Scoring big in the NFL Big Data Bowl
Data Analytics major and mathematics minor Jill Reiner hit the big time as one of three winners in the 2021 national NFL Big Data Bowl. This year’s competition focused on the analytics behind pass coverage in professional football and what leads to a successful defense once the quarterback drops back to pass. Reiner shares the scoop from inside the world of sports analytics.
What attracts you to sports analysis? Is this something you want to pursue as a career?
I’ve grown up loving sports but hadn’t really discovered the statistical and analytical side of sports until maybe my first year at Denison. Since my time at Denison, I’ve really grown to love not just statistics in sports, but in all fields. Being a Data Analytics major and having a love for sports from a pretty young age, it would be awesome to combine those two passions and work in sports analytics in some capacity after I graduate!
You were paired with Sarah Bailey, the manager of analytics for the Los Angeles Rams, in the contest. Can you tell us what you learned from someone who’s in the business of sports analysis?
I think just having someone who’s as experienced in sports analytics like Sarah is and having that feedback and encouragement from her was huge for me. One of my biggest takeaways from Sarah is to be confident in your work and confident in your abilities and to not be afraid to put yourself out there.
Tell us about your winning strategy.
I think any good project starts off with a lot of brainstorming, so I definitely thought of a lot of different avenues to go down, some of them being more concrete than others. Basically, using player tracking data from all passing plays in the 2018 NFL season, I provided methods to better quantify individual defensive skill for members of the secondary at three broken down stages of a passing play.
I created two models, a targeted receiver probability model and a model for completion probability. From there, I was able to aggregate across all plays for each defender involved and came up with three different metrics to better assess a defender’s true skill in different phases of a passing play.
“Just being in the same conversation as a lot of big names in sports analytics is a pretty awesome feeling”
You were one of three winners and you were awarded $5,000. How did that feel?
Besides the money, I think what is also really cool about it is the recognition, just being in the same conversation as a lot of big names in sports analytics is a pretty awesome feeling. I am also fortunate that I get the opportunity to present my work in the near future to the National Football League executives alongside all the other winners, which I’m really excited for.”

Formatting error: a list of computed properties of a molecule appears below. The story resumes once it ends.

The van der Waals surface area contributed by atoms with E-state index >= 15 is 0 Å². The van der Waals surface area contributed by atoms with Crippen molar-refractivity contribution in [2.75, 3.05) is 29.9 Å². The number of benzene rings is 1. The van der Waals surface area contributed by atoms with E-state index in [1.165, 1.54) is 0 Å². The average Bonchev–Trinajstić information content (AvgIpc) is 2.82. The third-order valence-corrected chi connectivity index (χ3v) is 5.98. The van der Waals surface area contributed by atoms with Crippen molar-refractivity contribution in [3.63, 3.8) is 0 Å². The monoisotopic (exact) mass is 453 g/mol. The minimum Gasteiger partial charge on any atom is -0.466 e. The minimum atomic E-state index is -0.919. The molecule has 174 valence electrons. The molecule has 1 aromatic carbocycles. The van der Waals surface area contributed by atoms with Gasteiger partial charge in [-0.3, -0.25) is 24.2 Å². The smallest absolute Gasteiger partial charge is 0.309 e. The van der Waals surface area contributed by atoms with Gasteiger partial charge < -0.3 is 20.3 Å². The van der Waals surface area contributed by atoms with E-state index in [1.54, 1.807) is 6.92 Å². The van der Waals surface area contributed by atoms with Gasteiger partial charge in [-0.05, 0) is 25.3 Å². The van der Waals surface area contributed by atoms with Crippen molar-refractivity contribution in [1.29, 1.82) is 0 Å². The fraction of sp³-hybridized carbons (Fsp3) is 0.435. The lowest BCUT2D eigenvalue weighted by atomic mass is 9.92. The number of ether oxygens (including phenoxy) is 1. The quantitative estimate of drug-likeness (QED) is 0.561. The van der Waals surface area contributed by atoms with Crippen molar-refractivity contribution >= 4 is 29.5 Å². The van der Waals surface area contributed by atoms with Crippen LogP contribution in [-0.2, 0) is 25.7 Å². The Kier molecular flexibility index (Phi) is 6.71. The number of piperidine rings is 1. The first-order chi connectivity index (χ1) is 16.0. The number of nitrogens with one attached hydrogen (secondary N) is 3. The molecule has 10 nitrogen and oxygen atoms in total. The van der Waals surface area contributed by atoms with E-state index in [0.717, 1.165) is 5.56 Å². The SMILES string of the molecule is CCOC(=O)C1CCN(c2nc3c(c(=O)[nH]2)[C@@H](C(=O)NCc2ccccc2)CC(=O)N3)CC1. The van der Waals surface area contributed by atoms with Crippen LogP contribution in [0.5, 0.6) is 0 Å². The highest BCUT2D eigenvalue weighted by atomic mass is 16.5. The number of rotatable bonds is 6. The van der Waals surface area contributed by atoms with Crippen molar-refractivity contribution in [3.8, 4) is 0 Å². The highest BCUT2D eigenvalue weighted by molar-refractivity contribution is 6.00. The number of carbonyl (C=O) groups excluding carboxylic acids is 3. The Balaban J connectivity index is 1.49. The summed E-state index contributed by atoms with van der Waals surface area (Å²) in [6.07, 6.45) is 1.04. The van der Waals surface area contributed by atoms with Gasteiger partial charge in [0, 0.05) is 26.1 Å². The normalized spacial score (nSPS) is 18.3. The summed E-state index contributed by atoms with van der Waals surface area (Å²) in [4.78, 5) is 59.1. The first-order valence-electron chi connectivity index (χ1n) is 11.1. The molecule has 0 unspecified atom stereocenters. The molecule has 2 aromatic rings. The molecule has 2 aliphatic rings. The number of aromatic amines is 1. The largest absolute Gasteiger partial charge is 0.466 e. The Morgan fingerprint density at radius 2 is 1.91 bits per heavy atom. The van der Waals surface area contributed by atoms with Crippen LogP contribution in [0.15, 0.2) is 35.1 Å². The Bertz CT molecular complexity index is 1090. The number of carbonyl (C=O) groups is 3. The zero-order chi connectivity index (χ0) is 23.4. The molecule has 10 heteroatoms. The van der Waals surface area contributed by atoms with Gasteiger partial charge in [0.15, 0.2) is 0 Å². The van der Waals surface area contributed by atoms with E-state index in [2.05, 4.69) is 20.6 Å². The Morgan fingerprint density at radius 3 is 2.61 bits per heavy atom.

Can you tell us about a favorite class?
My favorite class at Denison would have to be DA 101, Intro to Data Analytics. I took it in the second semester of my freshman year and had absolutely no idea what I wanted to do as a career at that point. I had Dr. Neal, who is now my advisor, and we explored data from all different domains, some being as strange as mustard seed data to NBA data. I think that was the class that really drew me into the Data Analytics major and I’m happy I stumbled across it!
How did Denison prepare you to be a winner?
Something everyone hears all the time from faculty and President Weinberg that really resonates with me is that a big part of what makes Denison so special are the relationships you develop here, whether that be your professors, advisors, alumni, or your peers.
Throughout my time at Denison, I’ve fostered an amazing support system and couldn’t be more grateful for their guidance and friendship. The Data Analytics program at Denison has prepared me extremely well for any type of work, as I’ve not only learned to analyze all different types of data, but to think critically and thoughtfully through every situation. I’m really appreciative of all of my professors and advisors at Denison, especially my advisor Dr. Neal and also Dr. Brady.
Do you have any insights for students who are interested in Data Analytics?
I’d definitely say take Data Analytics classes even if you’re not so sure that’s what you want to do after Denison. There’s data in literally every field out there, so even if you don’t want to be a data analyst, the skills you learn in DA classes are applicable to anything. I’d also say to get to know your DA professors, this is truly an amazing department with some really talented and amazing faculty!